Solar news: Jan 12, 2022

Solar news: January 14th, 2022

Welcome to our first news roundup of 2022! This week, we discuss an update in smart meter technology and a bill in Washington that could increase accessibility to community solar for low income customers. 


Community solar developer Arcadia offers software to digitize energy data

Arcadia, currently one of the largest community solar project developers in the country, recently launched Arc: a technology platform designed to help consumers save on their energy bills, while also facilitating investments in renewable energy. Regarding the product, Arcadia’s CEO Kiran Bhatraju told Canary Media, “Energy innovation has been blocked by fossil fuel utility monopolies for more than 130 years. ​Every major industry has digitized data to innovate — health care, telecom, real estate financing all use data to digitize and innovate. But energy never got the memo.” Through their Arc product, Arcadia aims to expand upon existing smart meter technology and provide consumers with the ability to optimize their energy usage and support renewable energy at the same time.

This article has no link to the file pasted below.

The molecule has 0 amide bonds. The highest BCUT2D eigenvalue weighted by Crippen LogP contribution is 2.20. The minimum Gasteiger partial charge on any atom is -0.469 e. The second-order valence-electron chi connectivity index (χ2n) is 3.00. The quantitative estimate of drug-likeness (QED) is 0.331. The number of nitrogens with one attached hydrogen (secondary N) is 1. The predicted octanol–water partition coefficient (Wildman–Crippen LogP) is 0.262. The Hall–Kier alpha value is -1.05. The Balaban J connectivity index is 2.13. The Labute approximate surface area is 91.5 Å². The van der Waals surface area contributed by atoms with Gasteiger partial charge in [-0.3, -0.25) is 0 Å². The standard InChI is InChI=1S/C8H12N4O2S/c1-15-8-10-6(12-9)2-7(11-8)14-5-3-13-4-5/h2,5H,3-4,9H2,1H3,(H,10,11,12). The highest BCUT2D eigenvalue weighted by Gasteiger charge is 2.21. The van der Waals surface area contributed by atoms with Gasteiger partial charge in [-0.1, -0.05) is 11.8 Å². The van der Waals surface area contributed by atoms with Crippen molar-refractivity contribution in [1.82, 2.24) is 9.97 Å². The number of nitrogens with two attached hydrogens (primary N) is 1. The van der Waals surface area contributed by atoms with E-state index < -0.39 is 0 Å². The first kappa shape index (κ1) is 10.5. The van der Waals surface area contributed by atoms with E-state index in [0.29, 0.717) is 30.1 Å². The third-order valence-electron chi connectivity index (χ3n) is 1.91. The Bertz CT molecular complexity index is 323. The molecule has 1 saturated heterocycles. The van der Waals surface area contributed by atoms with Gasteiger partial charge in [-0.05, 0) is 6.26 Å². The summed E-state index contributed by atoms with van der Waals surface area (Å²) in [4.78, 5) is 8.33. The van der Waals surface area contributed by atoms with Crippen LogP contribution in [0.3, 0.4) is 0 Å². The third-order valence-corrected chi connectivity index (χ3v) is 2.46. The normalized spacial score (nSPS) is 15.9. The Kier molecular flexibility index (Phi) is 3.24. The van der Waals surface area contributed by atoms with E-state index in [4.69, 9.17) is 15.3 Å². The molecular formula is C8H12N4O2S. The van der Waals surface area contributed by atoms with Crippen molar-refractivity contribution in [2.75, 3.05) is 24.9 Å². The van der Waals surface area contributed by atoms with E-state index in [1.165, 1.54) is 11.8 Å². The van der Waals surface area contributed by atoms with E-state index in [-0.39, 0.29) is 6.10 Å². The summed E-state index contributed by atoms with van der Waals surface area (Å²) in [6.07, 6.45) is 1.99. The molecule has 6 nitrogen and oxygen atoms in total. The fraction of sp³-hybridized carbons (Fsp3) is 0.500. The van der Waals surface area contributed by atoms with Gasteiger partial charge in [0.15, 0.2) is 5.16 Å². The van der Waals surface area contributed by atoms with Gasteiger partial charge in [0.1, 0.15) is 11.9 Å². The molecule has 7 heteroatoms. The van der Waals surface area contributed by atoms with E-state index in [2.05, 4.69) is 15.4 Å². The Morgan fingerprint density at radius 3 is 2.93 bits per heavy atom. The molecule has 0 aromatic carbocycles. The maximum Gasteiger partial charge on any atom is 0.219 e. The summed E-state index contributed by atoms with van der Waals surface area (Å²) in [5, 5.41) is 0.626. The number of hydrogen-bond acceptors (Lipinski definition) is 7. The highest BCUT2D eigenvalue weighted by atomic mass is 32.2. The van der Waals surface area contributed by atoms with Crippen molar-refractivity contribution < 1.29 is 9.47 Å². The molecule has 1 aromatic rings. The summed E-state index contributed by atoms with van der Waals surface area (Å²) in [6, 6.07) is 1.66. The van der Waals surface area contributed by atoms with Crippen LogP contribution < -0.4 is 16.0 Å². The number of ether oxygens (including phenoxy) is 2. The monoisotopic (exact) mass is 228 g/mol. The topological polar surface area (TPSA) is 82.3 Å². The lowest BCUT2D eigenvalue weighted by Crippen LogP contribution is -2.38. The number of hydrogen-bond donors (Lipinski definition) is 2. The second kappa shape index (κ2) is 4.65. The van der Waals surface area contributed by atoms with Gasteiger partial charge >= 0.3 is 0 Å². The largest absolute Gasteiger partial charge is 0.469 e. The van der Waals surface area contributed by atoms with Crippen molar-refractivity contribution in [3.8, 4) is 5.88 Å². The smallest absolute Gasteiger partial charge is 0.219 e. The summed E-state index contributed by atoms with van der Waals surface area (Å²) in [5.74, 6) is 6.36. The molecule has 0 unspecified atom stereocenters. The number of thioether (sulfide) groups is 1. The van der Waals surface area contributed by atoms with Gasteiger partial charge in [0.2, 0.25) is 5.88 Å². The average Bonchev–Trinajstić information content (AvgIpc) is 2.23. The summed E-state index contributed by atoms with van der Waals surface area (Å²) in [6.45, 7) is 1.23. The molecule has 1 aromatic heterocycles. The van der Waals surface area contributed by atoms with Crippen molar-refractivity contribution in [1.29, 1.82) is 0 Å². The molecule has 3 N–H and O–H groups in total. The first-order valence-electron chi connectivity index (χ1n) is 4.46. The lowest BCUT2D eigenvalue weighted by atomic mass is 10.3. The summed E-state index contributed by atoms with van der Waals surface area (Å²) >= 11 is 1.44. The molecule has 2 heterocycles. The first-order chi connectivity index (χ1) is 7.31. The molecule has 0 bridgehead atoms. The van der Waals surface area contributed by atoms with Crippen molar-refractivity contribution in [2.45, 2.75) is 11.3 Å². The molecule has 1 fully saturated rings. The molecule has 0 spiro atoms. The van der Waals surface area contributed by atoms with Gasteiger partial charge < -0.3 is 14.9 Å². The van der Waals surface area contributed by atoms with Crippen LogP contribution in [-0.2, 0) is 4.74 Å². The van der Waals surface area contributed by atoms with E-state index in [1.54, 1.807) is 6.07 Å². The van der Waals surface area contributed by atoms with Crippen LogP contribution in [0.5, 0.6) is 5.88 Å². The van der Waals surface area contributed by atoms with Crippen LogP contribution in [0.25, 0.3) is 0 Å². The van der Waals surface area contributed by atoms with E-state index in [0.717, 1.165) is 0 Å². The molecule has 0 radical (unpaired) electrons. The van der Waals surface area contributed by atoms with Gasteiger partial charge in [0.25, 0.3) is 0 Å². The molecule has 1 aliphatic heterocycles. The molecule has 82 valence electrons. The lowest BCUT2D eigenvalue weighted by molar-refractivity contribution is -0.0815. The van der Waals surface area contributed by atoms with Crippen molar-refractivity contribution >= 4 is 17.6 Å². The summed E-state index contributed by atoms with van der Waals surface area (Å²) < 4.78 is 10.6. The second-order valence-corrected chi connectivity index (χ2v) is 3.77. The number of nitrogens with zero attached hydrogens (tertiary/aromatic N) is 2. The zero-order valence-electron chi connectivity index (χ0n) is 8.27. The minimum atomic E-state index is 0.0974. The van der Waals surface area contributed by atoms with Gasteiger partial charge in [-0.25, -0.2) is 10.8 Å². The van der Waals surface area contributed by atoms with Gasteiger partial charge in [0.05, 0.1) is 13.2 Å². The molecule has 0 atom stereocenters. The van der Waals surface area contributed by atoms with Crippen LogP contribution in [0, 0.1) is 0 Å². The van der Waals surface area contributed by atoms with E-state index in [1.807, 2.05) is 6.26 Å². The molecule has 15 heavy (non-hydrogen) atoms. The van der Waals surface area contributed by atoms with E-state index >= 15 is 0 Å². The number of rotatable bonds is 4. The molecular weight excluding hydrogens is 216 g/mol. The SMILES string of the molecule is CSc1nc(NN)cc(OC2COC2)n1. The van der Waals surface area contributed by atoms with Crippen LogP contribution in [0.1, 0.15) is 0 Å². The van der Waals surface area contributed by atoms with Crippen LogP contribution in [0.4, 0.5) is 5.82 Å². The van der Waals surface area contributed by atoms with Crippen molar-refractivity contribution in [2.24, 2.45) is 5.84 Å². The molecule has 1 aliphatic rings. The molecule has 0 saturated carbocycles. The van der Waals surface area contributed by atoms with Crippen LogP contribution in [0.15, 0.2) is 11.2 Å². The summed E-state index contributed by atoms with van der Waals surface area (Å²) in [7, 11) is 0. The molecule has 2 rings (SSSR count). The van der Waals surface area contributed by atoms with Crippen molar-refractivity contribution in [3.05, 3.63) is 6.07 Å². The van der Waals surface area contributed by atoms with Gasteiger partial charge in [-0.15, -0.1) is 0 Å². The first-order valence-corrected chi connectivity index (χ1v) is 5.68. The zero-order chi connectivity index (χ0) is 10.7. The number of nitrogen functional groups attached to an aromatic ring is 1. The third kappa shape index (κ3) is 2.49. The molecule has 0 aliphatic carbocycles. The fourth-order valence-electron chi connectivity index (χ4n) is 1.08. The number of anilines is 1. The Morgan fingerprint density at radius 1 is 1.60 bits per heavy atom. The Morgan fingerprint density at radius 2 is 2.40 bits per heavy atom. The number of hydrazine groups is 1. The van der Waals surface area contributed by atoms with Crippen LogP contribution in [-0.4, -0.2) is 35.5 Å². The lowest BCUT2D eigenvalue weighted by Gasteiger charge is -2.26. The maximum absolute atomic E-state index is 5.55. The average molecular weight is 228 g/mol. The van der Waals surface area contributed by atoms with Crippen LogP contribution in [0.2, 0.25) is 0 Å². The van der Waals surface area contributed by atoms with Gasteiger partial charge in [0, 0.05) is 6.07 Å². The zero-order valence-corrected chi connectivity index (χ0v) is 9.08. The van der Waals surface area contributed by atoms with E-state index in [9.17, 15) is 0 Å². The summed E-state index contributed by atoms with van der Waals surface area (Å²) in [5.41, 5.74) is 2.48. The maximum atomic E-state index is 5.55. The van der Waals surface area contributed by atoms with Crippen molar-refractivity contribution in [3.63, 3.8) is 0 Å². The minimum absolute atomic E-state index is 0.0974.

Washington legislature considering new community solar incentive program 

Washington Representatives Sharon Shewmake and Liz Berry recently introduced new legislation which aims to make community solar more accessible to low income residents. If passed, House Bill (HB) 1814 would establish an incentive for community solar project developers to provide lower rates to low income customers. The total allowable incentive payments would be capped at $20 million, with at least $2 million set aside for innovative approaches by nonprofit organizations, and another $2 million set aside for tribal governments. HB 1814 also stipulates that new community solar projects be placed exclusively on preferred sites such as buildings or industrial sites, and not on natural or working land. 


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About Bobby Mackenzie

Bobby is a Consumer Support Specialist at EnergySage, where he focuses on helping homeowners make informed solar decisions. He graduated from St. Lawrence University with a double major in government and history. Bobby brings an analytical, fact-based perspective to help solar shoppers make optimal decisions for themselves and our planet. When he's not working, Bobby enjoys fishing and hiking throughout New England.

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